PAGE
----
When we arrived back home from Puerto Rico, I was acutely aware that we would need to take measures to detox from technology. Four months of city living, and removed from the standard sources of entertainment that we typically rely on — libraries, peer groups, farm chores, gardening, acres of green, a full barn, a stocked kitchen — had resulted in all of us becoming depressingly dependant on technology. Even though I’d temporarily reconciled myself to a different lifestyle, the entire summer I was biding my time, itching to get back home so I could slap on the limits.
I wasn’t exactly sure what those limits would look like, though. I assumed that regular life would pull us away from screens naturally, and it did … but only to a point. Even with college classes, social events, and jobs, my husband and I and the two older children kept defaulting to technology. In the evenings when I’d make the rounds to say good night, I’d often find the older two kids curled up in their respective beds, watching some show or another. Observing them so sucked in, my anxieties skyrocketed. We desperately needed to press a reset, but how?
For days, I racked my brains for a plan that would make a difference but that wasn’t so extreme that it would be doomed to fail. Finally I landed on an idea: no screens for entertainment purposes after 8:30, Sunday through Thursday.
Since this rule would apply to the adults (the kids weren’t the only technology addicts in the family), I ran the idea by my husband. “This means no middle-of-the-night movies, you know,” I said pointedly. (When he can’t sleep, he often comes downstairs to watch movies.) “No problem,” he said, “I can read.”
To each of the kids, I presented the idea separately. My main talking points:
*We’ve all become much too dependant on technology.
*If we don’t put boundaries on technology, it’s way too easy to default to it.
*The younger kids don’t have access to technology, and they ought to have the opportunity to grow up with the same sense of family and togetherness that you had.
*There’s plenty of other stuff to do, like music, reading, games, visiting.
*This will help to provide a structure for the work week. You’ll get more sleep, which will help you focus.
*You’ll still have the weekends to do with what you want.
So, what do you think? I asked them.
My older son’s response: Okay, maybe.
Me: Maybe isn’t good enough.
Him: I can’t promise anything, Mom, but I’ll do the best I can.
Me: You don’t think this is a good idea?
Him: Well, yeah.
Me: Then why not commit?
Him: Okay, fine. I’ll do it.
My older daughter’s response: Aw Mom, really? Do I have to?
Me: Don’t you think it’s a good idea?
Her, whimpering: Um…yes?
Me: Then what harm is there in tr—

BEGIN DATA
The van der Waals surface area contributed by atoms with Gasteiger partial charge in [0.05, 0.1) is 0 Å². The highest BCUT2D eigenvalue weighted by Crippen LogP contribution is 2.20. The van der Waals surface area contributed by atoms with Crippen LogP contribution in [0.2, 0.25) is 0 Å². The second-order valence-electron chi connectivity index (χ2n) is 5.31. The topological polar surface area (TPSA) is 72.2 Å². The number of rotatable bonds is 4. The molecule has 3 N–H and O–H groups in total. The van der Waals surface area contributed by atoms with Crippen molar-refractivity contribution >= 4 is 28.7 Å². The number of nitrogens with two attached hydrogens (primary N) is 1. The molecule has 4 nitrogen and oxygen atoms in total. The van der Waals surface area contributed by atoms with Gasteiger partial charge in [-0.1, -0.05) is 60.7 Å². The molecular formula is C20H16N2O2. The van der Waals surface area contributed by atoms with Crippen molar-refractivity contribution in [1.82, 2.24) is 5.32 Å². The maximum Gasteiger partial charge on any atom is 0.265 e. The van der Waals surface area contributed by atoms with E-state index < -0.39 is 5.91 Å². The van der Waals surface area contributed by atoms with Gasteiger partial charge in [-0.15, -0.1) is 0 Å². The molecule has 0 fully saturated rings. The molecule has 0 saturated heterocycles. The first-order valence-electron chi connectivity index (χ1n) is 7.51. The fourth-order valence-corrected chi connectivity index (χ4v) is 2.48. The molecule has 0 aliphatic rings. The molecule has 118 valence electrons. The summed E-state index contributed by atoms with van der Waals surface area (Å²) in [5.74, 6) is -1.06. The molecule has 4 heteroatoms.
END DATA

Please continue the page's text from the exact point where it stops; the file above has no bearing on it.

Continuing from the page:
My idea has been in effect for about a month now, and even though our media fast is laughably piddly — just five nights a week and only after 8:30 P.M. — the shift has felt huge. Now that half of the family (or three-fourths) isn’t staring at a screen with headphones on in the evening, the atmosphere is different. No longer divided into technology haves and have nots, the playing field has been evened. And even though we’re often separated physically — the kids still like to hide out in their rooms, doing their own things (and ignoring my shouted demands at them to come down and read in the living room with their dear mama) — the family feels more together, more present.
For me, instead of looking forward to a show before bed, I now look forward to curling up on the sofa with a mug of cocoa and a book. Sure, some nights I feel mildly bereft — a movie sure would be nice right now — but rules are rules and books are fun, too, so end of story. And bonus: since reading makes me tired, I’ve been going to bed earlier and getting more sleep than ever before. (I think we all are.)
I’ve noticed that the five-day pre-bedtime media break goes a long way in loosening a show’s grip on my psyche: the less I watch, the less I want to watch. Without the distraction of a show tugging me away from life, other things have a chance to take center stage, things like thinking, sleeping, talking, and reading, which might sound boring but actually aren’t.
P.S. Full disclosure: We haven’t been one hundred percent consistent — there have been times we’ve forgotten or (certain children) have outright chosen to disregard the rule — but then we talk about it and try again.
This same time, years previous: practical and beautiful, a hairy situation, hair loss, the quotidian (10.19.15), the reading week, rich, would you come?, how to have a donut party, part one, Italian cream cake.